by Ludwig Wittgenstein
My entire poetic production is founded upon Wittgenstein’s later writings. Although it has sat on my shelf for decades, I never actually read the Tractatus. But I always loved the idea of it; I am a conceptual writer, after all.
A major philosophical work, one of the most important written in the twentieth century, Tractatus Logico-Philosophicus is Ludwig Wittgenstein’s attempt to conquer reality through logic.
Written as a series of precisely numbered propositions, it elucidates the relationship of language to logic and to reality, ending with an infamous statement of breathtaking clarity: “What can be said at all, can be said clearly; and what we cannot talk about we must pass over to silence.”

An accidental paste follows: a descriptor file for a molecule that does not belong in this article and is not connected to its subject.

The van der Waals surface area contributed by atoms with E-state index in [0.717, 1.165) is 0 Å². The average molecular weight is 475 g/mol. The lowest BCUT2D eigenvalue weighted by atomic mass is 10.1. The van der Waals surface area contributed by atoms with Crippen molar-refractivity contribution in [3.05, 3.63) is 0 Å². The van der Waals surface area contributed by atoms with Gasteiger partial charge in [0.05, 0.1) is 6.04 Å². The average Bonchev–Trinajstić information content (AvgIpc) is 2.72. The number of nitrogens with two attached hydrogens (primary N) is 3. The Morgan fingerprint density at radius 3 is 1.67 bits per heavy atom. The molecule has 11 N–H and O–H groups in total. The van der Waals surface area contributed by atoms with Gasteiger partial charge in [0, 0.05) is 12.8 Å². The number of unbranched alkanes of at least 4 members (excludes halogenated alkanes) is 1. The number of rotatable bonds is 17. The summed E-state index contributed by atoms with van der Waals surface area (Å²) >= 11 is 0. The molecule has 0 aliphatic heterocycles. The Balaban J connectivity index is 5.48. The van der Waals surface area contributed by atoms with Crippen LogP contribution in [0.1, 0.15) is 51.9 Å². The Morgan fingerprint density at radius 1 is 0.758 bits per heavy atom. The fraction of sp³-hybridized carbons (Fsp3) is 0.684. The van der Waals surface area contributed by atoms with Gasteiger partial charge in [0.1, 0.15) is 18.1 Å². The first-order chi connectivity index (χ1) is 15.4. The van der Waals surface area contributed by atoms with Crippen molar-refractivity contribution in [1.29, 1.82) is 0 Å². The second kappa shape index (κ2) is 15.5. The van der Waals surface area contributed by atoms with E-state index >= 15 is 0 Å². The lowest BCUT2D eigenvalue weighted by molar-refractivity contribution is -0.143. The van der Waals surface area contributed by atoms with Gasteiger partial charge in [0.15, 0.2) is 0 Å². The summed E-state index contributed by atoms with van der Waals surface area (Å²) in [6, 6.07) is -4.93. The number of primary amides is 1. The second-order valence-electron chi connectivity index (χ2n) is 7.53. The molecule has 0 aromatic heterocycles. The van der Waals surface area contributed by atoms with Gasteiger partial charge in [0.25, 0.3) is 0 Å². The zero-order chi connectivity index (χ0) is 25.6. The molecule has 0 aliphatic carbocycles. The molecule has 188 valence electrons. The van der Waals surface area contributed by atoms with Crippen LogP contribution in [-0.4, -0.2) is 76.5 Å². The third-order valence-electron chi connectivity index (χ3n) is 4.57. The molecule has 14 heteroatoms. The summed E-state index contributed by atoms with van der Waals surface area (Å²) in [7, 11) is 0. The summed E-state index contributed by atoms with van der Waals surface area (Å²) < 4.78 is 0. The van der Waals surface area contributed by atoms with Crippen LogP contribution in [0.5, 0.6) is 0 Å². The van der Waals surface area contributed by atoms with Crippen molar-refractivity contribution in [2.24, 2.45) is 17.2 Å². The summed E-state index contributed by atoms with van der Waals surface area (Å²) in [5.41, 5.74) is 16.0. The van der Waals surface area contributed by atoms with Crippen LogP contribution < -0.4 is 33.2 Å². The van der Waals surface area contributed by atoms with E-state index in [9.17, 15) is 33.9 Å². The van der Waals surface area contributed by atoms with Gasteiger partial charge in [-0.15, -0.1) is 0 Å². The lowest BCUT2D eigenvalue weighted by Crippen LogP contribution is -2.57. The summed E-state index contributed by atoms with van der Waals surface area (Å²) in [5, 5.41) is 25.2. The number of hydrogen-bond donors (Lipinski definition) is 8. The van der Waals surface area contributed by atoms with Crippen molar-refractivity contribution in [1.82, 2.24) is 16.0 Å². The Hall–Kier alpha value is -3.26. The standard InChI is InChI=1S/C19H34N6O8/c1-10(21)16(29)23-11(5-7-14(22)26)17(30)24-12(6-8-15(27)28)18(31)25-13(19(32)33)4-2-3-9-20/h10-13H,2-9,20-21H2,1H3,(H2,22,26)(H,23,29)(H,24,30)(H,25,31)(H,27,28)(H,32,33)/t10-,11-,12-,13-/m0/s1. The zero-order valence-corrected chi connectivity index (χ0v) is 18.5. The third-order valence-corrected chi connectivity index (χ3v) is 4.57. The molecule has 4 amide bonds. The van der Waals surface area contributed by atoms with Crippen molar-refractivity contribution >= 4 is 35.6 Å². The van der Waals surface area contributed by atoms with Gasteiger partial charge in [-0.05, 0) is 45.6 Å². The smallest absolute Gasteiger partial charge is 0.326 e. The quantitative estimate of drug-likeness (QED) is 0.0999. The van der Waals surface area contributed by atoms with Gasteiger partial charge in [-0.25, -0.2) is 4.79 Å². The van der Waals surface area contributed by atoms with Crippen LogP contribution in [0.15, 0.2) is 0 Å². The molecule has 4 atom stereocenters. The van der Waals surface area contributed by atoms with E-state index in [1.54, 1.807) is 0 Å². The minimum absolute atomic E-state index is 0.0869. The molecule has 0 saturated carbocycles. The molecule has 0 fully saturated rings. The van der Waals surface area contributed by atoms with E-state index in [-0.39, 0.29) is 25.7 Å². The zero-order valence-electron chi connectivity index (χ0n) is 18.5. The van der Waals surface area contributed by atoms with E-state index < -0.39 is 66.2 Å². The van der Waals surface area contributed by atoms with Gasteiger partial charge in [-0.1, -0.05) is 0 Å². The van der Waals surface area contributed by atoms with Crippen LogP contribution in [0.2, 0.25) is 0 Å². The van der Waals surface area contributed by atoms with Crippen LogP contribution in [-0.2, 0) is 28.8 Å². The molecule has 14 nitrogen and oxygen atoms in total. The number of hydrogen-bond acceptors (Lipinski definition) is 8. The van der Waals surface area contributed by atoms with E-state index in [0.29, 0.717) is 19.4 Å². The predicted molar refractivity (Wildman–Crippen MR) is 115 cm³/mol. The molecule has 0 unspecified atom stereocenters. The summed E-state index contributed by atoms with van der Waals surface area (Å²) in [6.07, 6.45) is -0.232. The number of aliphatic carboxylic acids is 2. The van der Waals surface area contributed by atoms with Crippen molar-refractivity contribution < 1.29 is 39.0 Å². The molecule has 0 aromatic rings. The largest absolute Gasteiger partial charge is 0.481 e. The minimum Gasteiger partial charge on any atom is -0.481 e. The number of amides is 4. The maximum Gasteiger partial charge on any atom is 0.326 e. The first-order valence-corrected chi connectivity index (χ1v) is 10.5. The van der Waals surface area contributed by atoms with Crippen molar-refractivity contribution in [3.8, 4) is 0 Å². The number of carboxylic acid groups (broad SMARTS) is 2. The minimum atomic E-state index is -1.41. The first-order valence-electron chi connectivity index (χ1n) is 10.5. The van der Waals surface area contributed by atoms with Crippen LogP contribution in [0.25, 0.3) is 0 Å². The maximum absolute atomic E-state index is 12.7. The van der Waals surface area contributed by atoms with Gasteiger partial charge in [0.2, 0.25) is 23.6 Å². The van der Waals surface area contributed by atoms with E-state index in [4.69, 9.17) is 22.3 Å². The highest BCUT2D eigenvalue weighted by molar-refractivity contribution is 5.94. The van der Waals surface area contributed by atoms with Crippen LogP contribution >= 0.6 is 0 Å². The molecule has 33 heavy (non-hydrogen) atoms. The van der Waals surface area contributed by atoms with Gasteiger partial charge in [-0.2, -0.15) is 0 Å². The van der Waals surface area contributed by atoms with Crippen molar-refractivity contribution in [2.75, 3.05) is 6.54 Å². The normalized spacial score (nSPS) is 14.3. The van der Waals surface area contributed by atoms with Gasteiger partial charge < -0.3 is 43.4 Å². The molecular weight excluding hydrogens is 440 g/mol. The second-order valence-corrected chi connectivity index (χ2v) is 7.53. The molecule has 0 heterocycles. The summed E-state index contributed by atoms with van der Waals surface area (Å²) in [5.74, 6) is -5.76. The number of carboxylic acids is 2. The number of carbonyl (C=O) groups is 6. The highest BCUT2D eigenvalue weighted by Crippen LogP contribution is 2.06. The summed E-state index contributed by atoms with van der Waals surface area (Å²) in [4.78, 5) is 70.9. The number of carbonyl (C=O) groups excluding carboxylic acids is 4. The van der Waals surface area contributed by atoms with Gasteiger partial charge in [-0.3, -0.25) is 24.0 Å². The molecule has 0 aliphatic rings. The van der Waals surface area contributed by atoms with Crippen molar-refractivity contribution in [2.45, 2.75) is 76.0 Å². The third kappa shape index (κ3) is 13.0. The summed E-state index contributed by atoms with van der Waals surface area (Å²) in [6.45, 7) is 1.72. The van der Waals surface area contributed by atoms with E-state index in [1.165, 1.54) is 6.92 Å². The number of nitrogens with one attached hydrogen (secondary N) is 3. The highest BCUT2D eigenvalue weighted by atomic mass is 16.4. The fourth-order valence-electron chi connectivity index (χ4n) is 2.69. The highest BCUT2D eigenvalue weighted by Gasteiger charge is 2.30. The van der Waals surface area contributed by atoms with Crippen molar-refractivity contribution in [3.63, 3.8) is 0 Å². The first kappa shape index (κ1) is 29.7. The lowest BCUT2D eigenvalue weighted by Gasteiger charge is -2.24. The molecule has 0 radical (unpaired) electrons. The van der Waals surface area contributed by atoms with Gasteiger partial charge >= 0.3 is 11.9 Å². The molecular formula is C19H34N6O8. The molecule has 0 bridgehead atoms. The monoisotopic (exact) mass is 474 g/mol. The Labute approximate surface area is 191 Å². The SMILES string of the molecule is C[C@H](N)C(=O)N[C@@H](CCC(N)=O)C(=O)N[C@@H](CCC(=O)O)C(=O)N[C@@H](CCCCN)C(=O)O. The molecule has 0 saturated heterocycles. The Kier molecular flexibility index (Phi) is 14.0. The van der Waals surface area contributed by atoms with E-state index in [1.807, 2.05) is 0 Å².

Kenneth Goldsmith, on his maiden voyage into the unforgiving rigour of Ludwig Wittgenstein’s Tractatus, shows no appetite for timidity. This edition of Tractatus Logico-Philosophicus reveals the breadth and the depth not just of its original author’s genius, but also of the intervening poet’s creative fervour. Mark-ups, redactions, original drawings, underlinings, highlights, additions and revisions on additions – the lines between original and derivative work completely blurred. This unique book, more an original production than a layered version of the text, pushes the boundaries of the series, and of the mind altogether.
Please note that due to its unique content and appearance, this book has a new title, “I Declare a Permanent State of Happiness”, an updated format (Paperback, 26x35cm), and has been moved under a separate imprint – and is available here.